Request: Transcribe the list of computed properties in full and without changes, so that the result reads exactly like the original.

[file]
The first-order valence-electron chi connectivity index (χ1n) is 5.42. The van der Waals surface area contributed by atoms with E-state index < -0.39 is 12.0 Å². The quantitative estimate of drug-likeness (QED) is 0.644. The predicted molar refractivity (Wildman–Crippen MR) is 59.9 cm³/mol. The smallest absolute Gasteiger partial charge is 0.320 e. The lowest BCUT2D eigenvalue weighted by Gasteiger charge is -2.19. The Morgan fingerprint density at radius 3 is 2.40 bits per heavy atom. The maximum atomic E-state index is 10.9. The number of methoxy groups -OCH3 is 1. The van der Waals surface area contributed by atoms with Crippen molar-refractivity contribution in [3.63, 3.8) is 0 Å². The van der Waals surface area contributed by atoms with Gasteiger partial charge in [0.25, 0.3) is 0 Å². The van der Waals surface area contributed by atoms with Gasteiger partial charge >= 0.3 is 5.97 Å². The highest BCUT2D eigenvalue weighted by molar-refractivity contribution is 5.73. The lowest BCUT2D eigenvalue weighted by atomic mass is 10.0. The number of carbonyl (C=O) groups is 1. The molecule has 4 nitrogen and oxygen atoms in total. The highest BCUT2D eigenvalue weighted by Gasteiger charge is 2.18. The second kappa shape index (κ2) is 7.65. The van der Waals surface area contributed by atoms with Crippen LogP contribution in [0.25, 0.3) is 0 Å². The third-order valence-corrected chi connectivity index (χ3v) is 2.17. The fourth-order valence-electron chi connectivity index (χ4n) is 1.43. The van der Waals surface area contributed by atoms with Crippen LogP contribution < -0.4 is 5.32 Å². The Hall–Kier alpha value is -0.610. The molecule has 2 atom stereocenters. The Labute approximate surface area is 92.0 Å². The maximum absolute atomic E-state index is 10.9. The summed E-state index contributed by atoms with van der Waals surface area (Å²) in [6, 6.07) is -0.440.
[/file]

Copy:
The first-order valence-electron chi connectivity index (χ1n) is 5.42. The van der Waals surface area contributed by atoms with E-state index < -0.39 is 12.0 Å². The quantitative estimate of drug-likeness (QED) is 0.644. The predicted molar refractivity (Wildman–Crippen MR) is 59.9 cm³/mol. The smallest absolute Gasteiger partial charge is 0.320 e. The lowest BCUT2D eigenvalue weighted by Gasteiger charge is -2.19. The Morgan fingerprint density at radius 3 is 2.40 bits per heavy atom. The maximum atomic E-state index is 10.9. The number of methoxy groups -OCH3 is 1. The van der Waals surface area contributed by atoms with Crippen molar-refractivity contribution in [3.63, 3.8) is 0 Å². The van der Waals surface area contributed by atoms with Gasteiger partial charge in [0.25, 0.3) is 0 Å². The van der Waals surface area contributed by atoms with Gasteiger partial charge >= 0.3 is 5.97 Å². The highest BCUT2D eigenvalue weighted by molar-refractivity contribution is 5.73. The lowest BCUT2D eigenvalue weighted by atomic mass is 10.0. The number of carbonyl (C=O) groups is 1. The molecule has 4 nitrogen and oxygen atoms in total. The highest BCUT2D eigenvalue weighted by Gasteiger charge is 2.18. The second kappa shape index (κ2) is 7.65. The van der Waals surface area contributed by atoms with Crippen LogP contribution in [0.25, 0.3) is 0 Å². The third-order valence-corrected chi connectivity index (χ3v) is 2.17. The fourth-order valence-electron chi connectivity index (χ4n) is 1.43. The van der Waals surface area contributed by atoms with Crippen LogP contribution < -0.4 is 5.32 Å². The Hall–Kier alpha value is -0.610. The molecule has 2 atom stereocenters. The Labute approximate surface area is 92.0 Å². The maximum absolute atomic E-state index is 10.9. The summed E-state index contributed by atoms with van der Waals surface area (Å²) in [6, 6.07) is -0.440.